Being from New York, Virella said she felt like she had some insight into the series' main female character, Clary.
"Clary is from Brooklyn so she can definitely handle her own," Virella said with a laugh. Seriously though, she isn’t a typical beauty queen and she feels like a real 15-year-old. I would imagine many teen girls could identify themselves with her – minus the demons and creatures of course. It was also new for me to create a female character that physically had to be much more petite than I’m used to, but I was up for the challenge."
Perhaps the most treasured character by fans is Jace, the archetypal Byronic hero with a biting wit. "Jace is a bit of a bad boy so his style and attitude need to convey that," Virella said of her design. "His eyes need to have that hint of sarcasm that show he knows he’s one step ahead of the game.
"Someone said after looking at the character sketch that he looked like a young Han Solo. I can totally picture that too. Imagine Clary says, 'Jace, I love you…' Jace just pauses and then responds, 'I know….," Virella laughed. "Somehow I knew a Star Wars reference was going to come up in this interview."
In the design for Simon Lewis, Clary's best friend, Virella said he was one of those characters that doesn't realize he's attractive. "He hides behind his glasses," she said. "So when designing him, I tried to keep in mind how he would look without them. Also I feel Simon tries to act happy most of time because he attempts to hide his affections for Clary, which can’t be easy for him."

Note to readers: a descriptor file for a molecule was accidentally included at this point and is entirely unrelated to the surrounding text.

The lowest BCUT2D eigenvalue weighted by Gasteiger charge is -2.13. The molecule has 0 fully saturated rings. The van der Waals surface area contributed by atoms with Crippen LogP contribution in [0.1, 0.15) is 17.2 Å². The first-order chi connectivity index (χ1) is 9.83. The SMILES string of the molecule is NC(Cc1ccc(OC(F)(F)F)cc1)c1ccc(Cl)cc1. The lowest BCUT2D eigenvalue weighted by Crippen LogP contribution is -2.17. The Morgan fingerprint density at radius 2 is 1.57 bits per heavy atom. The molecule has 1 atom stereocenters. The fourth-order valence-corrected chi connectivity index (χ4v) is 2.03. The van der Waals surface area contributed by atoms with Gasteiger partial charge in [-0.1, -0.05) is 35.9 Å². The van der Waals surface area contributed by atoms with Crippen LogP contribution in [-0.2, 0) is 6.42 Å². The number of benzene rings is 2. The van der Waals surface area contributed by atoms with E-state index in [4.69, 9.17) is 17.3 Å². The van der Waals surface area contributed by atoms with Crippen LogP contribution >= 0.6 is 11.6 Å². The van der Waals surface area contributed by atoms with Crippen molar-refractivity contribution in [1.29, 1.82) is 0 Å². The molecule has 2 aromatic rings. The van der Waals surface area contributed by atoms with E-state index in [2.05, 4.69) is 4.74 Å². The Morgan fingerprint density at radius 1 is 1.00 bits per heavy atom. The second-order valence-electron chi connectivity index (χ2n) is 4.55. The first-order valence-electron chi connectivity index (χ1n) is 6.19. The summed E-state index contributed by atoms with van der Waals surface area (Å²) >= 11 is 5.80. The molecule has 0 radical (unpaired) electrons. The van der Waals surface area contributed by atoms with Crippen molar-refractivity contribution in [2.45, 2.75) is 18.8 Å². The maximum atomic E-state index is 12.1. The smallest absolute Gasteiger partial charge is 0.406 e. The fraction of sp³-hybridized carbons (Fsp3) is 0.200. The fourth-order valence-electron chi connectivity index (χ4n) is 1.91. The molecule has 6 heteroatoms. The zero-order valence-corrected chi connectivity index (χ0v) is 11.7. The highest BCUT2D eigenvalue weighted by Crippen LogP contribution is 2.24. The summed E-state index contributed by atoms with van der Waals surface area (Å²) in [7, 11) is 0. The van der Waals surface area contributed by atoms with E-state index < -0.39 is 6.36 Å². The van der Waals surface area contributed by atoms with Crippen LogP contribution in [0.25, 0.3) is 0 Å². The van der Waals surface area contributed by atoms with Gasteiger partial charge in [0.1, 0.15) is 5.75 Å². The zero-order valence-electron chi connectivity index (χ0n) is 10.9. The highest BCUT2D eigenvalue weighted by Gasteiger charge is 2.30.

The artist said her design for the main villain of the series, Valentine Morgenstern, had to communicate his stoic presence. "I kind of imagine him as a Japanese businessman, dressed to impress, always wearing suits and looking sharp," she said. "He has that expression of, he knows what he wants and he’ll do anything to get it even if a child would stand in his way."
Besides the main cast, Virella still has a lot of mystical creatures and characters yet to design, although she already finished sketches of the werewolves and the Ravenor demon. Out of everyone yet to do, the artist said she's really looking forward to drawing Abaddon, a Greater Demon.
"One thing that surprised me about each of the characters is their individual styles and how much I could expand on it," she said. "I love Jace’s look and Isabelle is definitely growing on me. I think it’s because I can draw her in anything and she’ll look great. Plus she has that amazing whip!"
Virella will be painting covers for the series, and she's particularly enjoying the chance to draw this secret world among the familiar New York setting.
"Cassandra has woven this very intricate and diverse cosmology much like the city in which it takes place," the artist said. "I think people have a fascination with New York City because it has this romantic notion where it seems almost magical and anything can happen. I think people are interested in coming along for the ride and seeing what becomes of each of the characters and how their lives traverse across the Big Apple."